How a Study of a Failed Antidepressant Shows That Antidepressants Really Work

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Jonathan Nourok

The British Medical Journal recently released a study finding that the antidepressant reboxetine, which is manufactured by Pfizer and has been used in Europe since 1997 — but is not approved in the U.S. — does not work at treating depression. The BMJ study looked at 13 clinical trials of reboxetine involving some 4,000 patients; Pfizer had never published data on 74% of those patients, which, as a result, inflated the drug’s apparent effectiveness over placebo by up to 115%. But hidden in this demoralizing research are two surprising pieces of good news.

The first is a reminder of a law passed in 2007 in the U.S., which requires drug companies to make public all data — positive and negative — from clinical trials on drugs regulated by the Food and Drug Administration (FDA). That law is protecting American consumers. Europe doesn’t have such a rule, which may be why reboxetine was approved there while the FDA failed to approve it in the U.S. So, props to Congress and the FDA on that one. (More on Time.com: SPECIAL — How Not to Get Sick).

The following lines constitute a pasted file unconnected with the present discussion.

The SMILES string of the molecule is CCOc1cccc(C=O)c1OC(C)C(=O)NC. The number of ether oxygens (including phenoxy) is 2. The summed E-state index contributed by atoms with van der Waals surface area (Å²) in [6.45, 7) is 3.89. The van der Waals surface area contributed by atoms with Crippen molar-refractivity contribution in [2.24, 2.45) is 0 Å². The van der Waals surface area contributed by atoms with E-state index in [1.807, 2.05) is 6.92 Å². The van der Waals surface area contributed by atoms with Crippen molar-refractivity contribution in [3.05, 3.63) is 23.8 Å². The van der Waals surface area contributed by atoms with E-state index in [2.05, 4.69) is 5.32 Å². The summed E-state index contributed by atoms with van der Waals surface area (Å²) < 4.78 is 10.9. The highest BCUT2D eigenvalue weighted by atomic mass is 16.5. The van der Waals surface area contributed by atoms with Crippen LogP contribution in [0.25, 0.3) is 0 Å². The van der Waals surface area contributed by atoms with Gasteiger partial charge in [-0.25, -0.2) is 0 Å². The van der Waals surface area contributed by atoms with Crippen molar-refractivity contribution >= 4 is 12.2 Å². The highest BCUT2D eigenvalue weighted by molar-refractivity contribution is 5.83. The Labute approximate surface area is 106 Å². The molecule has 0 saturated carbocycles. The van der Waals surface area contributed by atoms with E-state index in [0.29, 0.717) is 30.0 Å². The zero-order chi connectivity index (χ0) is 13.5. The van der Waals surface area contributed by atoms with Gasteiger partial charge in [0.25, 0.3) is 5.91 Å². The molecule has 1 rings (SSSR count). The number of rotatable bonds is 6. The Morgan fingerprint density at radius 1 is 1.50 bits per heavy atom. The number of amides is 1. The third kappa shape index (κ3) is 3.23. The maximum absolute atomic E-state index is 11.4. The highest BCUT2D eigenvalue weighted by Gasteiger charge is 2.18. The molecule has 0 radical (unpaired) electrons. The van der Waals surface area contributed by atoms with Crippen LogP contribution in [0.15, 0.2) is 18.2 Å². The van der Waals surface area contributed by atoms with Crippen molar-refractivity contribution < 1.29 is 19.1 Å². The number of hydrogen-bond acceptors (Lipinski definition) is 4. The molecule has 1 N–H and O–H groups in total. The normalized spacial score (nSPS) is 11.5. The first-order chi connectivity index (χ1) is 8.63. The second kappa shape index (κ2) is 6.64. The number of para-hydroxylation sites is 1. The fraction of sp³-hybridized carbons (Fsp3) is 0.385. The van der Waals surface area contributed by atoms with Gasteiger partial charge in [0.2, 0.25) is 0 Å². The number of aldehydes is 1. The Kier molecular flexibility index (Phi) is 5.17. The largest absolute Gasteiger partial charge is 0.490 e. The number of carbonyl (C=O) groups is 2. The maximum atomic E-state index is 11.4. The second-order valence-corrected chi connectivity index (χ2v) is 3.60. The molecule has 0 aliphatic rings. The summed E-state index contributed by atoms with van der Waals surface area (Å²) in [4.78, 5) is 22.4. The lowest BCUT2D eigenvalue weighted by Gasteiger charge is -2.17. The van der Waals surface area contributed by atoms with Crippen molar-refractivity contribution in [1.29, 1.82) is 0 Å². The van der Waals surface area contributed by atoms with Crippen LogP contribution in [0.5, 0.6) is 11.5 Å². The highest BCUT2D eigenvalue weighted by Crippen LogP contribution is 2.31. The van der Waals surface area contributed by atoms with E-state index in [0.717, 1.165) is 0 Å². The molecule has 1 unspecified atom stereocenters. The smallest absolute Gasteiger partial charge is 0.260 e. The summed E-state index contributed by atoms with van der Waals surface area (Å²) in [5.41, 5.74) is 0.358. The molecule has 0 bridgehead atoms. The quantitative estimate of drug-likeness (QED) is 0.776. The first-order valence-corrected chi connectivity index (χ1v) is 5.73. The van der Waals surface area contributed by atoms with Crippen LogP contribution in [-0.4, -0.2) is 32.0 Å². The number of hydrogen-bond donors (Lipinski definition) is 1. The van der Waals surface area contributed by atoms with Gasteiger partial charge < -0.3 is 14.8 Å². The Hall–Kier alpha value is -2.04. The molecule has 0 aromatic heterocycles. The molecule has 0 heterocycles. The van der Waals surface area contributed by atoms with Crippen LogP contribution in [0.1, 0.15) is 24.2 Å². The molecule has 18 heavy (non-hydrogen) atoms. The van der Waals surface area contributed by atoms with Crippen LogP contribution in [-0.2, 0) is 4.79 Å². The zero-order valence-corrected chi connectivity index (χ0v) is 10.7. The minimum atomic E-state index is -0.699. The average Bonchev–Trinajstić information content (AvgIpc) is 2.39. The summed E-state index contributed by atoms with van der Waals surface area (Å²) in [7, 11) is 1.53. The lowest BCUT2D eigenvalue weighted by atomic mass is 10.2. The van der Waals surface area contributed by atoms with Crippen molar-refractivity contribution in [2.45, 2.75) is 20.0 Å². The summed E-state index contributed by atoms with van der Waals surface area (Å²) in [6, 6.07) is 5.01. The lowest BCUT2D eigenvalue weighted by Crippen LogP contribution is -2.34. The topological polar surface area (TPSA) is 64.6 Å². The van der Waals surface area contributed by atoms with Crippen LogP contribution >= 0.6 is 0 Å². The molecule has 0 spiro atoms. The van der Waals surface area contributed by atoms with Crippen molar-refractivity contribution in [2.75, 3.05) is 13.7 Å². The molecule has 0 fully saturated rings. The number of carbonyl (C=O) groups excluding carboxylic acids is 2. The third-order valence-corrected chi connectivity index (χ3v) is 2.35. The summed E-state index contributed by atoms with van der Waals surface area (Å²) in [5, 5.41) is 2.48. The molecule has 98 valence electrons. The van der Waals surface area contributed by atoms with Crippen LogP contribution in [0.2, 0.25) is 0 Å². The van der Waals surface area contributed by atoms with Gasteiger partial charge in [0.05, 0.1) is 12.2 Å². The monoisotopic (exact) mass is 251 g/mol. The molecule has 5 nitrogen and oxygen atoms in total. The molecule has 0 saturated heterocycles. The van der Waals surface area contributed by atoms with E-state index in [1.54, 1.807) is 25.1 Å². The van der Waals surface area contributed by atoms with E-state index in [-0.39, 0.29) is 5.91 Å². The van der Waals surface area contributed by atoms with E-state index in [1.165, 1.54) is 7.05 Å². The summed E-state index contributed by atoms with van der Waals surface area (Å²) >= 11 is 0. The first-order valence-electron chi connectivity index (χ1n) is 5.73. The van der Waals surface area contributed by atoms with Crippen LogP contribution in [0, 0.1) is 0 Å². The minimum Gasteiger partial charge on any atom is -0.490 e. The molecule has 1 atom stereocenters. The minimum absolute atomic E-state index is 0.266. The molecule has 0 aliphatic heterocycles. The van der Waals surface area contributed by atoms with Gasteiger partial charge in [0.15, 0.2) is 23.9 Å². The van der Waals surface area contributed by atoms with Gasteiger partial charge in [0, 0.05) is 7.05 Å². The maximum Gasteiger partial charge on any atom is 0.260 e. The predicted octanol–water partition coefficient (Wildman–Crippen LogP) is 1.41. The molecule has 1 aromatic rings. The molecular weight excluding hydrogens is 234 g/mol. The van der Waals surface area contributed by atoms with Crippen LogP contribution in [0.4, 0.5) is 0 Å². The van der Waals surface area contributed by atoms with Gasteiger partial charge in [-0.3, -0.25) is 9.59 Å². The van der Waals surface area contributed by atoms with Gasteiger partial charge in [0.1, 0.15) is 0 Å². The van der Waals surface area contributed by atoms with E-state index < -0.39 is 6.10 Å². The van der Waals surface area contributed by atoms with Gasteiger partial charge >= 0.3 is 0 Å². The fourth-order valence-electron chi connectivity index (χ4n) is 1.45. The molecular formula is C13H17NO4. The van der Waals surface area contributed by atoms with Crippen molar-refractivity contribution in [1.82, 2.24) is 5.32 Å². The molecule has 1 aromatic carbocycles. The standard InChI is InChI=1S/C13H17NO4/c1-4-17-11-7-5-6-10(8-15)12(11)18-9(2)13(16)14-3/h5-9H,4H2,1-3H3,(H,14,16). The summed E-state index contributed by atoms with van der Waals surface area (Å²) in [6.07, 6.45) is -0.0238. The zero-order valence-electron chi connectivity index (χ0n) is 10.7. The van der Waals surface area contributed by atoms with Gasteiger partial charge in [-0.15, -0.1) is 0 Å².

The second positive implication of the reboxetine study involves the popular claim that no modern antidepressants work better than placebo. Supporters of this idea — most notoriously, psychologist Irving Kirsch — say that any mood-enhancing benefit of antidepressants can be attributed to the placebo effect, the phenomenon by which the mere expectation of getting better actually helps patients get better, even if the treatment they’re using is a sham.

Kirsch and others suggest that in the case of antidepressants, their beneficial effect is due entirely to the fact that they have side effects — these experiences provide cues to patients that the drugs must be working, which induces a placebo response. In trials, when antidepressants show actual benefit compared to placebo, detractors chalk it up to the fact that placebos that appear to really “do something” tend to produce stronger benefit than inactive sugar pills. (More on Time.com: Survey: 9% of Americans Are Depressed).

But if that were the case, then a drug like reboxetine, which indeed has numerous side effects, should have registered some kind of placebo effect. The anonymous neuroscientist “Neuroskeptic” said it well:

The existence of reboxetine, a drug which has lots of side effects, but doesn’t work, is evidence against the theory… [G]iven that reboxetine had more side effects than SSRIs, it ought to have worked better, but actually it worked worse. This is by no means the nail in the coffin of the active placebo hypothesis but it is, to my mind, quite convincing.

Moreover, the wide variance in individual responses to the class of antidepressants known as SSRIs tends to underplay the effectiveness of these drugs. That, combined with the fact that reboxetine did not perform better than placebo, suggests that the idea that depression drugs are just expensive sugar pills really misses the mark.

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